like array = malloc(sizeof(data_type) * number_of_item), right?
And if I am storing a "string" (char array) in a struct, what happens.
I declared it as:

typedef struct {
void *obj;
char key[];
Whatz this ???
} HashTableEntry;

What I do to initialize the object is:

HashTableEntry *hte = malloc(sizeof(HashTableEntry));
// "key" is a defined char array
strcpy(hte->key, key);

This is directly related to the problem 1 mentioned before. You are
not allocating memory for the field - 'key' . Try this :


typedef struct {
void *obj;
char * key;
} HashTableEntry;

HashTableEntry *hte = malloc(sizeof(HashTableEntry));
// "key" is a defined char array
key = malloc(sizeof(char) * MAX_CHAR_LEN);
strcpy(hte->key, key);
hte->obj = NULL;


This should help ..
Dont forget to delete the pointers when deleting the object.


free(hte) ; // Memory leak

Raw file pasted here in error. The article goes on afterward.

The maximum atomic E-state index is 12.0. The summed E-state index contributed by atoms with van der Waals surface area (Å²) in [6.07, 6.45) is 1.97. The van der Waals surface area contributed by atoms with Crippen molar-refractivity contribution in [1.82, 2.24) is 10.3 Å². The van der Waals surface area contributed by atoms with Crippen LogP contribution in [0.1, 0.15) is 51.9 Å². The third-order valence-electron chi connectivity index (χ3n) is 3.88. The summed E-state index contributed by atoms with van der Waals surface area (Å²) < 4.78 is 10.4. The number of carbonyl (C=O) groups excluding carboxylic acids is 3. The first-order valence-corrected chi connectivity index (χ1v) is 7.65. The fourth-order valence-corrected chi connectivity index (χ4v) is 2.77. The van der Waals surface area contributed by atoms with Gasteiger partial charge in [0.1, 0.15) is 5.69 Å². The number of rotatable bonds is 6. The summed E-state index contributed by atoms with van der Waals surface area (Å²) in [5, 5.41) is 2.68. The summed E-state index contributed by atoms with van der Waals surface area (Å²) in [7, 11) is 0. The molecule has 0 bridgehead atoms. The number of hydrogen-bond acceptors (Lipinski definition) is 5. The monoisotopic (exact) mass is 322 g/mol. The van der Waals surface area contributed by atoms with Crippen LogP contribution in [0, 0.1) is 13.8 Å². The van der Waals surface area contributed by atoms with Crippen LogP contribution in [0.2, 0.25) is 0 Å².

free(obj);
free(key);
free(hte);
// Pretty cool . But you still need to make sure that indeed the
fields were allocated to be freed...

HTH
 
K

Karthik

Karthik said:
fix said:
Hi all,
I am writing a program using some structs, it is not running and I
believe it is because there's some memory leak - the debugger tells me
that the code causes the problem is in the malloc function.
Is there any general rules that tell me when to allocate memory?
I thought I don't have to if it is a variable that's not a pointer,
and I have to if it is.
I am a bit confused about the arrays particularly.
In normal situations, memory is allocated for array[10] and I don't
have to do so, but if I want to use a pointer so that the array can be
dynamic, I shall use *array and allocate the amount of memory I want,
like array = malloc(sizeof(data_type) * number_of_item), right?
And if I am storing a "string" (char array) in a struct, what happens.
I declared it as:

typedef struct {
void *obj;
char key[];

Whatz this ???
} HashTableEntry;

What I do to initialize the object is:

HashTableEntry *hte = malloc(sizeof(HashTableEntry));
// "key" is a defined char array
strcpy(hte->key, key);


This is directly related to the problem 1 mentioned before. You are